The challenge for Wales is a mathematical cinch at the Millennium Stadium today. Beat Australia by 15 points or more and earn themselves a top seeding in Monday's World Cup draw that would ensure they do not have to face any of the southern hemisphere giants in the group stages in New Zealand in 2011. Always assuming that England lose to the All Blacks at Twickenham, of course.
On the cynical side of the bridge, everyone takes the last part of the equation to be a given, but nobody – not even Max Boyce, that patron saint of the daftly patriotic, himself – is truly anticipating the dream scenario to unfold. Despite their improvement under Warren Gatland, the Six Nations champions remain in a place where any sort of win over a Tri-Nations team is to be celebrated. The points difference is merely for mathematicians and spread-betters.
Saying that, there is a palpable sense of expectation in Cardiff, one that was displayed with unashamed gusto at the Millennium yesterday, following Wales's final training session.
Robert Howley, the backs coach, even went so far as to suggest that Wales were "destined" to beat one of the big three for just the third time in 21 years. "I've told the players this week that we deserve to win a big Test match," said Howley. "We've put in an enormous amount of work over the last few weeks and stretched New Zealand and South Africa to the limit. We need to win and hopefully this weekend will bring the victory we are destined to get."
An amalgamation of their first half against New Zealand and their second against South Africa and Wales would prevail comfortably. The problem is that this still inconsistent outfit are obviously just as capable of combining their second half against New Zealand and their first half against South Africa, and losing comfortably. When you add into the mix the fact that this Australia side are also wonderfully erratic then nothing can or will be taken for granted this afternoon. No, not even the Wallabies scrum.
There was a time, not so very long ago, when the Welsh pack would target the visiting set-piece, confident that they could make a match-defining dent. They did so in their success in 2005 and also the drawn match of 2007; the Australian scrum creaked like a little old lady on both occasions. Not any longer. Under their new coach, Robbie Deans (another Kiwi), they have been so transformed in this area that Wales have had to put nose to bootstrap these last five days merely to compete.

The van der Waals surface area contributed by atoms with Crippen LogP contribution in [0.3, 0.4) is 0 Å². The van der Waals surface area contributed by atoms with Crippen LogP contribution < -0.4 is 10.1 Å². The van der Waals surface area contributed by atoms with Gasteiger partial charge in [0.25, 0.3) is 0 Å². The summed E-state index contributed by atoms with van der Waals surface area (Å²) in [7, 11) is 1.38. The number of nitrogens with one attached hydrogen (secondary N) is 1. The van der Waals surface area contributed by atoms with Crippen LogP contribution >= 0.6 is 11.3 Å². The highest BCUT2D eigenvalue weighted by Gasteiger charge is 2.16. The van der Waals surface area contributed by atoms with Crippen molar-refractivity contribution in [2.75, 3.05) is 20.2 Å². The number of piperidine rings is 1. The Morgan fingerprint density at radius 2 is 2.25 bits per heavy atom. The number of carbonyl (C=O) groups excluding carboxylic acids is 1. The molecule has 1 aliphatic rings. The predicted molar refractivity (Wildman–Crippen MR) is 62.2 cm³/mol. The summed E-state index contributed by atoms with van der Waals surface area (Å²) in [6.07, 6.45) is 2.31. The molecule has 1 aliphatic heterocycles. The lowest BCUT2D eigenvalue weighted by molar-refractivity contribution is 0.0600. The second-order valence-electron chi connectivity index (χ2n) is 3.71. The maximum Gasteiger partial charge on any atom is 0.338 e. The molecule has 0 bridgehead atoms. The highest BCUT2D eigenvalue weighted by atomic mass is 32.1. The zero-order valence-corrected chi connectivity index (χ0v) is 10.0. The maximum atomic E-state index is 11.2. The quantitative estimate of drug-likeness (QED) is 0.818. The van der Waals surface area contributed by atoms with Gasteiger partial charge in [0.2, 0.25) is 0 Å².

"There has been more of a focus on it this week, both against the machine and live contests," said Wales forwards coach Robin McBride. "We know we have to step up from last week and we've also spent time on the computers analysing all the fine details. Australia have addressed that issue and improved in that area, but we will certainly give them a test."
If they don't, the Test could indeed be over, as in Matt Giteau the Australians have a playmaker who is only now achieving the level of recognition he has long deserved on this side of Planet Rugby.
Jonathan Davies, the fly-half great, this week labelled him "the best No 10 in the world – and that includes Dan Carter", while Gatland was only slightly more reserved in the effusive stakes. "Matt Giteau is the key man for Australia with his goalkicking and left foot," said Gatland. "But we can replicate the work we did on Carter last week. We felt Dan was relatively quiet and he was probably not as dominant as he had been in previous games."
The problem was that although Wales might have "got" Carter, they still "got" All Blacked and they must guard against a similar eventuality befalling them today when they take on perhaps the most opportunistic team in existence. Australia's three-quarter quality is as strong as ever, while a worry for Wales has been their inability to cross the try-line against South Africa and New Zealand despite creating many chances.
"We must take them this time," said Gatland, without the merest whiff of a caveat. Otherwise Australia will be toasting their first European clean sweep since 1996.Reuse content